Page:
Network cables in a server room in New York City. (Photo by Michael Bocchieri / Getty Images)
It’s not moving at the greatest speed, but New Mexico is keeping its own pace with a five-year plan to get internet service to all parts of the state.
The state’s tech officials told lawmakers about progress on the plan during Monday’s meeting of the Transportation Infrastructure Revenue subcommittee.
Meeting attendees heard from Matt Schmit for the first time. He was appointed by Gov. Michelle Lujan Grisham in mid-November to oversee the new Office of Broadband Access and Expansion.
He talked about the massive infrastructure package Congress passed about two weeks ago for improvements around the U.S.
“It remains to be seen how much funding will come to New Mexico out of the infrastructure bill,” Schmit said. “There’s $100 million for every state, but there’s $43 billion devoted to broadband infrastructure, and most of that is going to be formula-driven.”
While shovel-ready projects are still far off on New Mexico’s horizon, the state is following up on promises to develop the most efficient strategy. It started with creating the bureaucracy that will oversee and implement the plans, as well as finalizing a master plan to target areas in the state that need internet service.
State officials argue this foundation is required for bringing federal dollars into New Mexico.
What the state is spending
Broadband planning has a $100 million budget in state dollars appropriated last year through SB 377, which created the Connect New Mexico Fund.
Some lawmakers aren’t so sure the plans are enough. Sen. Bill Tallman argued the $100 million available through the fund is nowhere near the $1.2 billion the state estimated it would take to cover all areas that need internet.
“It was kind of confusing,” he said. “I tried to add up how much money we have in hand, as opposed to, you know, a lot of this money you have to make an application for.”
That initial state funding is supposed to last for the duration of the state’s five-year plan. Officials gave lawmakers the breakdown for how that money will be spent.
“It remains to be seen how much funding will come to New Mexico out of the infrastructure bill.”
– Mike Schmit, NM Office of Broadband Access and Expansion
Most of the funding is allotted to planning, designing, construction and purchasing of broadband infrastructure. This means that $70 million dollars will go to buying servers and cables, and coordinating research for construction plans with agencies like the Department of Transportation.
Local governments can tap into $5 million in grants from the fund to create their own plans, or to seek consultation about how to access additional funding.
The state has already received responses from 10 communities seeking technical assistance from a wide range of areas that have limited internet access. They include: Deming, Sierra County, Socorro, Ski Santa Fe, Silver City and Abiquiu. Rural areas in the eastern and southwestern part of New Mexico, as well as locations north of Taos and in the East Mountains near Albuquerque are also seeking information from the state’s technology experts.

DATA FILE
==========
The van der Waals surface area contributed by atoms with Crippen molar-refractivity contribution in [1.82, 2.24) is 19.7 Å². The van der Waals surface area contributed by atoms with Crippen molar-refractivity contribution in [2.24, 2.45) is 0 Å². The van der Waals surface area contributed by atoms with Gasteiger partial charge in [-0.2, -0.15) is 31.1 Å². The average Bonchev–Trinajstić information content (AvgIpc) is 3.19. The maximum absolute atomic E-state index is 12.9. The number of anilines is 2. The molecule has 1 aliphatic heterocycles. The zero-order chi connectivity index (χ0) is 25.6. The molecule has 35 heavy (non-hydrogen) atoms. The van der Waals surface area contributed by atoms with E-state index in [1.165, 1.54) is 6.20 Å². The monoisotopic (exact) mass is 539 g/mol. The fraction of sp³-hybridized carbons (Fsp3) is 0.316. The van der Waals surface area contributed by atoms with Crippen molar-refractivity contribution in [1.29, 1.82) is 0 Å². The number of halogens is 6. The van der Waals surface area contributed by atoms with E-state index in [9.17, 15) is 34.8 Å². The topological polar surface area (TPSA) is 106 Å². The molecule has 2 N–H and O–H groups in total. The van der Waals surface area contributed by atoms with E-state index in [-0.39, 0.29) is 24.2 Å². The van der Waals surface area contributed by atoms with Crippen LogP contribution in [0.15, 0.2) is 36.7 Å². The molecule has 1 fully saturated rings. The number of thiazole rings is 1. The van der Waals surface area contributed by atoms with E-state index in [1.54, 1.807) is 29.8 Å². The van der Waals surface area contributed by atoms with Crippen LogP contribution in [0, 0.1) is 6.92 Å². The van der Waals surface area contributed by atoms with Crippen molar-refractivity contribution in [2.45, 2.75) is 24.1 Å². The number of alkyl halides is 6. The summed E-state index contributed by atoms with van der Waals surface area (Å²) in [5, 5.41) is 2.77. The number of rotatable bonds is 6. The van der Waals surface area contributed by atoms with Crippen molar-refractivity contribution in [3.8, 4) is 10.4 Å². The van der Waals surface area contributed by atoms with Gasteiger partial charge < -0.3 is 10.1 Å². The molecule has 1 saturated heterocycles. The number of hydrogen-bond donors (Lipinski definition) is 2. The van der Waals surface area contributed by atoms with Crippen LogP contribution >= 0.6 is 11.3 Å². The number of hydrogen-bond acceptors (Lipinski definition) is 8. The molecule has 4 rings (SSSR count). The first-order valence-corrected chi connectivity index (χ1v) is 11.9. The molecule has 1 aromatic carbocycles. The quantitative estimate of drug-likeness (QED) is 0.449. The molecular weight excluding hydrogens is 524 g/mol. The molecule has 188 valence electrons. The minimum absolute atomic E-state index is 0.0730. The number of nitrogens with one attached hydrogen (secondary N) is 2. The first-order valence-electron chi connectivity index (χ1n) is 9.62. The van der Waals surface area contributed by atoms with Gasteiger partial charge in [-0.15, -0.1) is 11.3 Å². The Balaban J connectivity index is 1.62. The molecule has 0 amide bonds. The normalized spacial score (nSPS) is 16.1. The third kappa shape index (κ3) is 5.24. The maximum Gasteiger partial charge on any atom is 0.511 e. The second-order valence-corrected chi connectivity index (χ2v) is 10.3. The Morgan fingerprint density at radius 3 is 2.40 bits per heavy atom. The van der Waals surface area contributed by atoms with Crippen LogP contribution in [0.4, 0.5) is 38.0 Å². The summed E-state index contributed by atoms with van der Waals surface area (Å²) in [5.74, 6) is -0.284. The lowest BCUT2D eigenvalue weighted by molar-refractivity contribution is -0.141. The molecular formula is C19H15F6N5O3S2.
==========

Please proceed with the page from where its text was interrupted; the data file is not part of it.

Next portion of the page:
A pilot program in the early stages in Dońa Ana County has identified 3,500 people who either have unstable internet access or who don’t have any. State officials said they will work with these communities to identify the best solution for how to proceed.
The remaining $25 million will go to public schools to equip students at home and in the classroom.
Billions could be coming
Schmit argued the state could potentially see billions in federal dollars, if it has the proper set up, like this five-year plan and 15-member administrative panel that oversees the New Mexico fund’s mission to create internet access to every corner of the state.
Federal funding already subsidized internet access for N.M. students in the meantime. According to state officials, the Emergency Broadband Benefit Program has signed up more than 54,220 households with cheaper internet and rebates on devices. New Mexico has also equipped more than 106,000 students with internet devices.
Communities with shovel-ready projects and financial commitment from their states have a greater chance of being awarded federal dollars through the E-rate program.
Rand Tilton, state program manager for broadband, said $300,000 in state investment was leveraged for more than $2 million federal E-Rate grants that connect local hubs like libraries. As a result, 80% percent of New Mexico libraries are connected to fiber broadband cable now, according to the broadband office.
He also said $2.2 million in state support for broadband in the Navajo Nation is bringing in $45 million of E-Rate money to support the tribal library system. This was also boosted by the effort to reclassify chapter houses so those centers could qualify for the federal dollars.
“I think the intention here is to stand up what we consider to be a nation-leading broadband office that integrates a lot of the great work that’s taking place in New Mexico over the previous years,” Schmit told lawmakers. “Other states stand up and certainly take full advantage of the federal funding that’s coming down the pike.”
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